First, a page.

Posted by: kevinschmidt | October 25, 2007 7:55 PM | Report abuse

OK, Tangent Police here, taking us back to the original topic...

Obama is running out of time. Those of us who have been long-time-Obama-leaning-fence-sitters are getting frustrated by his unwillingness to pick a fight.

His strategy of letting Edwards do his dirty work is a) not enough to knock her down, and b) no way to get me to vote for him.

If he won't fight Hillary, how can I have any confidence that he'll fight the real enemy? (no, I'm not talking about the terrorists, I'm talking about the Republicans.)

Posted by: patrick | October 25, 2007 7:54 PM | Report abuse

Dear Chris Cilliza,

Keep this up and someone might accuse mainstream media of showing signs of balance and honest journalism.

Posted by: theman_in_black | October 25, 2007 7:04 PM | Report abuse

EXACTLY why this police officer made America's only politically CONSERVATIVE music CD! When Edwards 'spoke out against them' I thought he might have been referring to the Iranian threats--he was referring to US again. What a moron-and I say it in song--about him, Hillary, Ward Churchill and the gang. 1 of a kind stuff @

Posted by: Truscott1 | October 25, 2007 7:01 PM | Report abuse

"Did The White House Miss A Chance To Catch OBL Again?
By: Nicole Belle @ 12:14 PM - PDT Boy, even FOX News analysts are calling the Bush Administration (and the military generals-Watch out!) incompetent.

I have to admit that this story seemed completely buried until I heard it this morning on the Stephanie Miller Show. I only found one MSM story on it, which I don't remember seeing at the time, and I get MSNBC news alerts constantly. Maybe the press should try doing their job and ask a few questions at the next presser??? I'd think that it would be in the public's interest to know how well we are going after known enemies before they create even more in Iran, wouldn't you?

Col. David Hunt (ret.) on (I'm citing the relevant portion if you don't want to give them the hits):

Besides, these things are of little consequence when you realize how we missed, squandered, screwed up, made a mess of and were massively risk adverse - again - when we did not kill Usama bin Laden in Afghanistan just two short months ago.

We know, with a 70 percent level of certainty - which is huge in the world of intelligence - that in August of 2007, bin Laden was in a convoy headed south from Tora Bora. We had his butt, on camera, on satellite. We were listening to his conversations. We had the world's best hunters/killers - Seal Team 6 - nearby. We had the world class Joint Special Operations Command (JSOC) coordinating with the CIA and other agencies. We had unmanned drones overhead with missiles on their wings; we had the best Air Force on the planet, begging to drop one on the terrorist. We had him in our sights; we had done it. Nice job again guys - now, pull the damn trigger.

Unbelievably, and in my opinion, criminally, we did not kill Usama bin Laden.

You cannot make this crap up; truth is always stranger and more telling than fiction. Our government, the current administration and yes, our military leaders included, failed to kill bin Laden for no other reason than incompetence.

The current "boneheads" in charge will tell you all day long that we are fighting and dying in Iraq and Afghanistan to stop terrorists there so they do not come here. Nice talk, how about - just for a moment - acting like you mean what you say? You know walk the walk. These incidents, where we displayed a total lack of guts, like the one in August, are just too prevalent. The United States of America's political and military leadership has, on at least three separate occasions, chosen not capture or kill bin Laden or Ayman al-Zawahri. We have allowed Pakistan to become a safe haven for Al Qaeda. We have allowed Al Qaeda to reconstitute, partially because of money they (Al Qaeda in Iraq) have been sending to Al Qaeda in Pakistan.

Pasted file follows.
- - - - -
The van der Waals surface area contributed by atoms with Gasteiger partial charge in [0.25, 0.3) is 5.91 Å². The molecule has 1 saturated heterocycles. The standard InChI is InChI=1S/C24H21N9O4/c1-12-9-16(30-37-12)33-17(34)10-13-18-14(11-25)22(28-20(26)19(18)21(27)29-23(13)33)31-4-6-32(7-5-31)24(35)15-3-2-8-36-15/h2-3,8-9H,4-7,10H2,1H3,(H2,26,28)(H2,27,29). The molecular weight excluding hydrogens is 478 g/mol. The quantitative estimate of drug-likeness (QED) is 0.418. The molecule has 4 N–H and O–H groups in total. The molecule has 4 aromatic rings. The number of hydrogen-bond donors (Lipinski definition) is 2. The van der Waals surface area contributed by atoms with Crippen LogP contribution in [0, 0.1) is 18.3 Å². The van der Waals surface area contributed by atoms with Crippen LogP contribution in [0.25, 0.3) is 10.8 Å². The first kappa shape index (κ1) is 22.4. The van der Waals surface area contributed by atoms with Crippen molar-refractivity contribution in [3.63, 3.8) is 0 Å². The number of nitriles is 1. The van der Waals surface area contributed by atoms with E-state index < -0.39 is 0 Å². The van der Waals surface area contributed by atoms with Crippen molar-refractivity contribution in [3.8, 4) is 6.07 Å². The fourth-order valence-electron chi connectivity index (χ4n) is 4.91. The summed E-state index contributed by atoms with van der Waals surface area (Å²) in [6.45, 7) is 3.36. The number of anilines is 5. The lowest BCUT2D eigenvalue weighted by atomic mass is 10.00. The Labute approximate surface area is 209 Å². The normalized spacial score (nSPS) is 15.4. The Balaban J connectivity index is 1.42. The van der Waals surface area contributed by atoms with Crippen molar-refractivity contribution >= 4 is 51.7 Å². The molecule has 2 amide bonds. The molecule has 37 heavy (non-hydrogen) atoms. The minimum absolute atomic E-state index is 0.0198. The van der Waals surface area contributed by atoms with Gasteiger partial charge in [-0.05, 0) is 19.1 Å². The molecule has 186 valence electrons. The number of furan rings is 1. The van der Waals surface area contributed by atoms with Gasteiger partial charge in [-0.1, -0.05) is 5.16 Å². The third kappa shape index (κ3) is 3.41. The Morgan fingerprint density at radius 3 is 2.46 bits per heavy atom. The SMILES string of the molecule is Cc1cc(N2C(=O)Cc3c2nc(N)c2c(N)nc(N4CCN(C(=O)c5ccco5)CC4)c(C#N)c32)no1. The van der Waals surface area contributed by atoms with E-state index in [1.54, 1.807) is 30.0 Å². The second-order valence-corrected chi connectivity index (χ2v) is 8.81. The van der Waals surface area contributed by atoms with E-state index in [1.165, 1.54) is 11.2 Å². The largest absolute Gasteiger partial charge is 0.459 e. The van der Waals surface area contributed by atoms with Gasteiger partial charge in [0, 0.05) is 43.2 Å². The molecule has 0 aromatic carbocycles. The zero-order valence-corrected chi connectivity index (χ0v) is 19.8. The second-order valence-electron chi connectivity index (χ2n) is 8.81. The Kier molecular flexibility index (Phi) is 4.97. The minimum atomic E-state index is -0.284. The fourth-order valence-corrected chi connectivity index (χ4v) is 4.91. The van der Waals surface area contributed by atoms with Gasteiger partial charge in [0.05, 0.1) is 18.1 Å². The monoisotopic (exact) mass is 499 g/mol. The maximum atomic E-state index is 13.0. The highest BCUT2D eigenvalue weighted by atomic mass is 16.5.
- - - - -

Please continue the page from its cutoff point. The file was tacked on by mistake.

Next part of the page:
I'm waiting for Boehner to introduce a resolution censuring Col. Hunt now...

Posted by: RUFUS11_33 | October 25, 2007 6:38 PM | Report abuse

Everybody is anti-hillary except for MSM.

Posted by: gbuze007 | October 25, 2007 6:38 PM | Report abuse

Iowans care about experience and results. Edwards and Obama are both lacking in both areas. The race in Iowa is going to come down to Hilary and Biden. You want proof? See the attached Des Moines Register article on Biden noting that two Iowa National Guard members lives were saved by the newly designed vehicles they were riding in. This shows the kind of experience and results that Iowans are looking for, even if the national media did not see fit to cover this story.

Published October 21, 2007

Carlson: Biden takes a hit by funding vehicle that saved Iowans

You probably didn't hear or read about four soldiers from an Ottumwa-based Iowa National Guard unit being wounded in Iraq a few days ago.

It rated only four paragraphs in the paper, which is probably understandable given there were not many details available - including the soldiers' names.

The Iowans were wounded when an improvised explosive device - a roadside bomb - exploded next to their vehicle during a patrol near the Iraqi city of Samarra. Two of the soldiers were injured seriously enough to be flown to a military hospital at Landstuhl, Germany. The two other members of the 833rd Engineer Company were treated in Iraq and returned to duty.

Here's what initial news reports didn't say: